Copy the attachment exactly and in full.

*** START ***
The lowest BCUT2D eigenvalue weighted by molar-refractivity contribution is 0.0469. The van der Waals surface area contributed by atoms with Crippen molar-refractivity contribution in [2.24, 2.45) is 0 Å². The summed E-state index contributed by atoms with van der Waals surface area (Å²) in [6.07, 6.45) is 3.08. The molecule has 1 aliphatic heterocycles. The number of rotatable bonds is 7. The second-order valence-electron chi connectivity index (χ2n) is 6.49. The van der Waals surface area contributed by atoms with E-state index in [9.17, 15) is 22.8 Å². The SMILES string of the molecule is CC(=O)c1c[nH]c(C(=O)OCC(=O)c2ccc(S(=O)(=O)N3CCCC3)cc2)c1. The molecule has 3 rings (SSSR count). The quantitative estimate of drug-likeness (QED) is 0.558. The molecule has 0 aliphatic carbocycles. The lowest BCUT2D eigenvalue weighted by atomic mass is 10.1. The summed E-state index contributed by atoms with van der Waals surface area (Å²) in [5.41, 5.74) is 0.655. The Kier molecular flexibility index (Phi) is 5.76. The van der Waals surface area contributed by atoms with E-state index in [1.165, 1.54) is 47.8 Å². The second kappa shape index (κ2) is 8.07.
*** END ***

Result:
The lowest BCUT2D eigenvalue weighted by molar-refractivity contribution is 0.0469. The van der Waals surface area contributed by atoms with Crippen molar-refractivity contribution in [2.24, 2.45) is 0 Å². The summed E-state index contributed by atoms with van der Waals surface area (Å²) in [6.07, 6.45) is 3.08. The molecule has 1 aliphatic heterocycles. The number of rotatable bonds is 7. The second-order valence-electron chi connectivity index (χ2n) is 6.49. The van der Waals surface area contributed by atoms with E-state index in [9.17, 15) is 22.8 Å². The SMILES string of the molecule is CC(=O)c1c[nH]c(C(=O)OCC(=O)c2ccc(S(=O)(=O)N3CCCC3)cc2)c1. The molecule has 3 rings (SSSR count). The quantitative estimate of drug-likeness (QED) is 0.558. The molecule has 0 aliphatic carbocycles. The lowest BCUT2D eigenvalue weighted by atomic mass is 10.1. The summed E-state index contributed by atoms with van der Waals surface area (Å²) in [5.41, 5.74) is 0.655. The Kier molecular flexibility index (Phi) is 5.76. The van der Waals surface area contributed by atoms with E-state index in [1.165, 1.54) is 47.8 Å². The second kappa shape index (κ2) is 8.07.